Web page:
Planning in Melbourne places a high priority on greenery and particularly trees around the City. They are important to our identity as a ‘garden city’ and valued as making our suburbs green and leafy. But they also have a huge impact in offsetting the ‘Urban Heat Island Effect’ (UHIE). The following is a good explanation of the UHIE:

The most striking characteristic of an urban microclimate is the urban heat island (UHI) effect. Urban areas become significantly warmer than surrounding areas when there is less green cover and more hard surfaces which absorb, store and radiate heat. 1

The following are knock-on effects of the UHIE:

  • Cities can be up to 6 degrees warmer than the surrounding countryside.
  • There is a greater need to use cooling and therefore energy.
  • The radiant heat from the UHIE is considered both a product of global warming, but also a contributor.

So, for reasons of character and environment sustainability, there is a strong need for the greening of our cities. Some Councils have sought changes to their planning schemes to allow for greater setbacks to facilitate more opportunities for the planting of canopy trees. Monash CC were the first to seek 5m rear setbacks for their residential areas, and have achieved this (in part) through a planning scheme amendment – C125.2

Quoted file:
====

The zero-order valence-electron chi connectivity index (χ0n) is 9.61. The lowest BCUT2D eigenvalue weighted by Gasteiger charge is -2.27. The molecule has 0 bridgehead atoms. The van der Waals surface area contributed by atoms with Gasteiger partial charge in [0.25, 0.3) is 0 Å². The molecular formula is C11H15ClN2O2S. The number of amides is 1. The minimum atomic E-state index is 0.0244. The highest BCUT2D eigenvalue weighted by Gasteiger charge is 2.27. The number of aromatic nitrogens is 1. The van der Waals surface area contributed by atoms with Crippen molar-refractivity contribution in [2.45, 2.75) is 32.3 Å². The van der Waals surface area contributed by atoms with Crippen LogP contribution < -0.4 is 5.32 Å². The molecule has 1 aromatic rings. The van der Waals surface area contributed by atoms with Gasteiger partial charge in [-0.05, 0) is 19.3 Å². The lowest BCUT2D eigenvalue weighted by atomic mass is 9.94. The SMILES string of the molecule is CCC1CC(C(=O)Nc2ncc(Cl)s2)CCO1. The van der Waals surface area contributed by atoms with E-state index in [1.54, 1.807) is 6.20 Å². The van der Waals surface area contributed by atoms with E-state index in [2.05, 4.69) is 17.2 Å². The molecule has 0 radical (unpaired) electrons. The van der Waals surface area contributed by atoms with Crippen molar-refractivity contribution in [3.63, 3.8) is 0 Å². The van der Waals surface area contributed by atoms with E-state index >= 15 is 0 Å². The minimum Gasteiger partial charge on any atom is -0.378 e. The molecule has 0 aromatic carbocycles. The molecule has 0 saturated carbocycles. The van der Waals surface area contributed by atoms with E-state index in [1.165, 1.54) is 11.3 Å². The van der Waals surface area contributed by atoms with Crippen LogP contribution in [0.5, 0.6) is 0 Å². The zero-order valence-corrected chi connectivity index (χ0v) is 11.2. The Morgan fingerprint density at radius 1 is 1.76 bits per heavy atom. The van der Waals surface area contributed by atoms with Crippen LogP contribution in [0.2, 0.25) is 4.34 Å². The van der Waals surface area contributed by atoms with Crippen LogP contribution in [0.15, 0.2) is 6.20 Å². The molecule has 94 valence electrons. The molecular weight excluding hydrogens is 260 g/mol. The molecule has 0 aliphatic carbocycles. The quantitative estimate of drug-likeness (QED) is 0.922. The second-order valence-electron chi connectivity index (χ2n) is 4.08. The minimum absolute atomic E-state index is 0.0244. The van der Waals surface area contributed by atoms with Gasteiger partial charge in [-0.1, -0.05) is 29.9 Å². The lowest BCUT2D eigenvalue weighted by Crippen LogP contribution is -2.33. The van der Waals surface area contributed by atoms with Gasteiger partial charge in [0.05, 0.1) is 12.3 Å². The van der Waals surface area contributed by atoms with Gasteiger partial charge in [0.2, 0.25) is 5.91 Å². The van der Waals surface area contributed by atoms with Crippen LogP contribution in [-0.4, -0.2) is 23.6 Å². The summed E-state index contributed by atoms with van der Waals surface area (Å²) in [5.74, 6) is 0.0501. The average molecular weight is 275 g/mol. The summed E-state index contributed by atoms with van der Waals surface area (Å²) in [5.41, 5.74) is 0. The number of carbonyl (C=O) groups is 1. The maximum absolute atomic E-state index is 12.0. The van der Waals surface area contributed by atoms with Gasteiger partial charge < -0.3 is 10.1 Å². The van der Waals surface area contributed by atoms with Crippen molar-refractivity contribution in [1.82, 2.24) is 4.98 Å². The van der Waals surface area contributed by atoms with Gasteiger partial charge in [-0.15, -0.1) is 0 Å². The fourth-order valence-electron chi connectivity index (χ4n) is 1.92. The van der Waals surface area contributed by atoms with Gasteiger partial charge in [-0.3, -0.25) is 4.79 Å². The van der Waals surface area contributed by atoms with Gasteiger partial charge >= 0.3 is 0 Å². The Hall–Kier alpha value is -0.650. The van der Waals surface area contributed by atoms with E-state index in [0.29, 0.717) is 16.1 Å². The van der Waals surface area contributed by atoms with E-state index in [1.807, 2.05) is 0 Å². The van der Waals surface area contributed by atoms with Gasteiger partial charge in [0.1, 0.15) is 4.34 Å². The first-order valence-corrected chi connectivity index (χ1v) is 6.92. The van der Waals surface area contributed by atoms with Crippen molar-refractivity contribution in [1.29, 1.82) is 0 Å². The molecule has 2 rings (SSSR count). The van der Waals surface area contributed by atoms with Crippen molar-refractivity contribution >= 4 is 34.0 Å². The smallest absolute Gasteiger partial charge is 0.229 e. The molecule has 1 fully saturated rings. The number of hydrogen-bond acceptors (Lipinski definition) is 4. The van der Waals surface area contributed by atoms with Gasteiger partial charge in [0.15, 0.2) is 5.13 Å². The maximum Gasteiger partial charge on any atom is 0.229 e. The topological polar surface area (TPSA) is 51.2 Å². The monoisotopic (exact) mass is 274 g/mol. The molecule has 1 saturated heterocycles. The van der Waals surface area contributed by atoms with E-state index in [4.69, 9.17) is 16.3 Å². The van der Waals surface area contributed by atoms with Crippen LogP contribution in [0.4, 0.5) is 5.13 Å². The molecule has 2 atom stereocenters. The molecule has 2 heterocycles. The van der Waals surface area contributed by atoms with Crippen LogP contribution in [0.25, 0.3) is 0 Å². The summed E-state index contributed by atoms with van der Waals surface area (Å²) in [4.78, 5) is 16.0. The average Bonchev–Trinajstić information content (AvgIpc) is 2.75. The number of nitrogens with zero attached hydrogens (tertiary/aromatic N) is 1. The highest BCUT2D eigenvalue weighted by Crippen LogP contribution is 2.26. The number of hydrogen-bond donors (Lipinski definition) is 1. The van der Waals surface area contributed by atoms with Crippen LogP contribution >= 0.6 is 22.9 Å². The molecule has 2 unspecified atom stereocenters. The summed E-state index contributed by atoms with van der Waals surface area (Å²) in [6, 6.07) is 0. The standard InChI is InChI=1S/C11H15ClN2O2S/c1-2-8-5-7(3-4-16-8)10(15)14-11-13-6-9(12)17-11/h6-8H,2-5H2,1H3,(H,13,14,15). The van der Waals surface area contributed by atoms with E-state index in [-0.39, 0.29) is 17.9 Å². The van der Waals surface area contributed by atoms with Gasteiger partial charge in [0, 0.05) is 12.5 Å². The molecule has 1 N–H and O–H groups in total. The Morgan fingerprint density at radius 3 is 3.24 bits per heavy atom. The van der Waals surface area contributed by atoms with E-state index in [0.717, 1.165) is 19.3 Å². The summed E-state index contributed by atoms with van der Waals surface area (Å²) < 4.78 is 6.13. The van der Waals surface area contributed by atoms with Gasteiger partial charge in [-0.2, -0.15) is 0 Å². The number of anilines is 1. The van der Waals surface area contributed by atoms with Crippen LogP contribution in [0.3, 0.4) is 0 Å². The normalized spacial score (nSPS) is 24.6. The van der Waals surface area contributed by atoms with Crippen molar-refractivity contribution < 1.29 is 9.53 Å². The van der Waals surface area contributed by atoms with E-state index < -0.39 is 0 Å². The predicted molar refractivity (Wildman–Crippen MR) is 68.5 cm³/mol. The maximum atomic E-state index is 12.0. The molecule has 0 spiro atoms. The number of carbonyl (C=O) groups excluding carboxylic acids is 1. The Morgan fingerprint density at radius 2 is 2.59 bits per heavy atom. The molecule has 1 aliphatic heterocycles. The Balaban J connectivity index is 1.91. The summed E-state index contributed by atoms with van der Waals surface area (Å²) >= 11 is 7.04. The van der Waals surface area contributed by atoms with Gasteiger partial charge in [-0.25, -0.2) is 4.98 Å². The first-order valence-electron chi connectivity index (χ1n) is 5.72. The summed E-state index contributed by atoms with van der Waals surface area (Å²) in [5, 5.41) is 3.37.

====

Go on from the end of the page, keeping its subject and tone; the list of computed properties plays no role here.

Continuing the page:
Whittlesea has recently followed enabling 5m rear setbacks to large areas zoned General Residential. I am a big supporter of these amendments. They ensure that many suburban areas of Melbourne, even as they are redeveloped, will have a 10m planting strip along the rear fence-line. This can support some medium-sized canopy trees, which will have a cooling affect.3
On a recent trip to Europe and Asia I saw some interesting examples of planting in areas with limited opportunity. Istanbul – a city of 18 million people was laid out long ago. Often this was with narrow streets and densely developed buildings. It is not easy to retrofit this style City with extensive greenery. But they do plant wherever they can. One of the smartest ways they have achieved planting has been green walls along freeways. Instead of concrete (and more heat) they plant vertical gardens.
Many European cities are favouring green roofs and green walls to new buildings. These provide insulation to buildings greatly reducing radiant heat. Melbourne is experiencing an increased move to roof-tops that incorporate cafes, bars or communal open space areas. These can all be vegetated.
Singapore is even more striking. Most main streets incorporate a median strip with tree planting. Wider streets include significant nature strip planting. Some buildings have incorporated large terrace areas for planting (see photo below).

Vertical planting in Singapore
Vertical planting in Singapore

Melbourne is already a very green City thanks to the forethought of early surveyors, especially Robert Hoddle. The early layout allowed for large parks and large avenues that would include median strips. And we have excellent street tree planting. Nonetheless, enhancing planting with methods described above would make us one of the most advanced cities in rebutting UHIE.

  1. NSW Government – Adapt NSW website
  2. Amendment C125 enabled some residential areas to have 5m rear setbacks, but not all areas
  3. Note: Side-by-side dual occupancies are one of the best ways to achieve these setbacks, but can be opposed by some local planning policies